Ronnie O'Sullivan gives the most savage post-match interview ever, destroying 'poor' young snooker players
Ronnie says he'd have to "lose an arm and a leg to fall out of the top 50"
Ronnie O'Sullivan is an absolute legend in the world have snooker - he has been a pro for 28 years, and still remains one of the best players in the world.
Last night, the 44-year-old beat Ding Junhui to reach the World Championship quarter-finals, where he'll face Mark Williams, who turned professional in 1992 - the same year as O'Sullivan.
You might think by now that a new generation of players would have come through to replace Ronnie O'Sullivan, Mark Williams, and John Higgins - but the trio remain at the top of the sport.
In a post-match interview, O'Sullivan was asked about this, and he did not hold back.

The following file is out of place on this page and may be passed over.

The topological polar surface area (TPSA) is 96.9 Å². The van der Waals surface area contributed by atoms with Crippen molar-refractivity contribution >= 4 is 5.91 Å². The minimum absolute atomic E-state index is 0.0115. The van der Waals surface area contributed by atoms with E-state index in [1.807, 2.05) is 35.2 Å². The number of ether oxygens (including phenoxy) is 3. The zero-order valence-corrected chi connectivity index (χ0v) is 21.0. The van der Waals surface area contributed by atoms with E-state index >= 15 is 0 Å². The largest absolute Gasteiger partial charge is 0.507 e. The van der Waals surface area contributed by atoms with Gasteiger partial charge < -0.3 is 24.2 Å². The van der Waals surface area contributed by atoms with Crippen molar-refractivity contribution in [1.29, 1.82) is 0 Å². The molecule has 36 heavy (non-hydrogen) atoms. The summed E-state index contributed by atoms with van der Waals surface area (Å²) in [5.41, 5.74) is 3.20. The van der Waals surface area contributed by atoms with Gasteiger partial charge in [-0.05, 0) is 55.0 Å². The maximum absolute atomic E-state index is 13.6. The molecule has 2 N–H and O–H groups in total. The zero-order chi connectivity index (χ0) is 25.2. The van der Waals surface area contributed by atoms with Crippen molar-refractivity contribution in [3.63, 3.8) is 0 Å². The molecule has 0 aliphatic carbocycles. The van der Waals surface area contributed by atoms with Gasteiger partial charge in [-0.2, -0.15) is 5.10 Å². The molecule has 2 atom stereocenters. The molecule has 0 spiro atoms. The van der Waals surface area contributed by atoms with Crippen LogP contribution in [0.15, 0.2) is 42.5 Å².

Ronnie O'Sullivan - “The younger players that are coming through are not that good... I’d probably have to lose an arm & a leg to fall outside the top 50. 😂
Interviewer - “It’s not that bad”
Ronnie O'Sullivan - “It is!” 💥 #worldsnookerchampionship pic.twitter.com/HqdSdoiw40
— Haggis_UK 🇬🇧 🇪🇺 (@Haggis_UK) August 9, 2020
Ronnie was asked if when he started out, he still thought he'd be at the top nearly three decades later.
"Probably not if you asked me then," O'Sullivan replied, "but when you look at the standard of play, I would say yes.
"People like me, John Higgins and Mark Williams, if you look at the younger players coming through, they are not that good really. Most of them would do well as half-decent amateurs, not even amateurs. They are so bad.
"A lot of them you see now, you look at them and think, 'I would have to lose an arm and a leg to fall out of the top 50'. That is why we are still hovering around, because of how poor it is down that end."
That is brutal, Ronnie. So, so brutal.
In his storied career, Ronnie O'Sullivan has won five World Championships, seven Masters titles, and seven UK Championships - that's a record 19 titles in Triple Crown tournaments.
In March 2019, he became world number one for the first time since May 2010 - the longest gap between holding the title in the history of the sport.